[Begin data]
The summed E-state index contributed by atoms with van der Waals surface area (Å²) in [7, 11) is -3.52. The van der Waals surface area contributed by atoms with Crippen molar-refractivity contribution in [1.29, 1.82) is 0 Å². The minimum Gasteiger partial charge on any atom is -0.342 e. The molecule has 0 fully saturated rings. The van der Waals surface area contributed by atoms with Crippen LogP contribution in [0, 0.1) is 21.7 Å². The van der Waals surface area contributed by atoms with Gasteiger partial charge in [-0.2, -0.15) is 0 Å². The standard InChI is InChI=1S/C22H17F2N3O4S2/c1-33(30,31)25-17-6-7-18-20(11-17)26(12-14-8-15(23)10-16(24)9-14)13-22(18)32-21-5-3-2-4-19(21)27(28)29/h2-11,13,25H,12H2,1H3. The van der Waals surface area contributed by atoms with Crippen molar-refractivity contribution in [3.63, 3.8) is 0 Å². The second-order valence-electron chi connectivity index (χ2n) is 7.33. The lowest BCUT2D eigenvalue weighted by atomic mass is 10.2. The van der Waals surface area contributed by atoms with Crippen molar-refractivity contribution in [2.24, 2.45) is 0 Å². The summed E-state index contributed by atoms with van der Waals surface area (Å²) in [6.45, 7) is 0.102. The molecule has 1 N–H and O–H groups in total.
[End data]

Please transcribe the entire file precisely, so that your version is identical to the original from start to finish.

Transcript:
The summed E-state index contributed by atoms with van der Waals surface area (Å²) in [7, 11) is -3.52. The van der Waals surface area contributed by atoms with Crippen molar-refractivity contribution in [1.29, 1.82) is 0 Å². The minimum Gasteiger partial charge on any atom is -0.342 e. The molecule has 0 fully saturated rings. The van der Waals surface area contributed by atoms with Crippen LogP contribution in [0, 0.1) is 21.7 Å². The van der Waals surface area contributed by atoms with Gasteiger partial charge in [-0.2, -0.15) is 0 Å². The standard InChI is InChI=1S/C22H17F2N3O4S2/c1-33(30,31)25-17-6-7-18-20(11-17)26(12-14-8-15(23)10-16(24)9-14)13-22(18)32-21-5-3-2-4-19(21)27(28)29/h2-11,13,25H,12H2,1H3. The van der Waals surface area contributed by atoms with Crippen molar-refractivity contribution in [3.63, 3.8) is 0 Å². The second-order valence-electron chi connectivity index (χ2n) is 7.33. The lowest BCUT2D eigenvalue weighted by atomic mass is 10.2. The van der Waals surface area contributed by atoms with Crippen molar-refractivity contribution in [2.24, 2.45) is 0 Å². The summed E-state index contributed by atoms with van der Waals surface area (Å²) in [6.45, 7) is 0.102. The molecule has 1 N–H and O–H groups in total.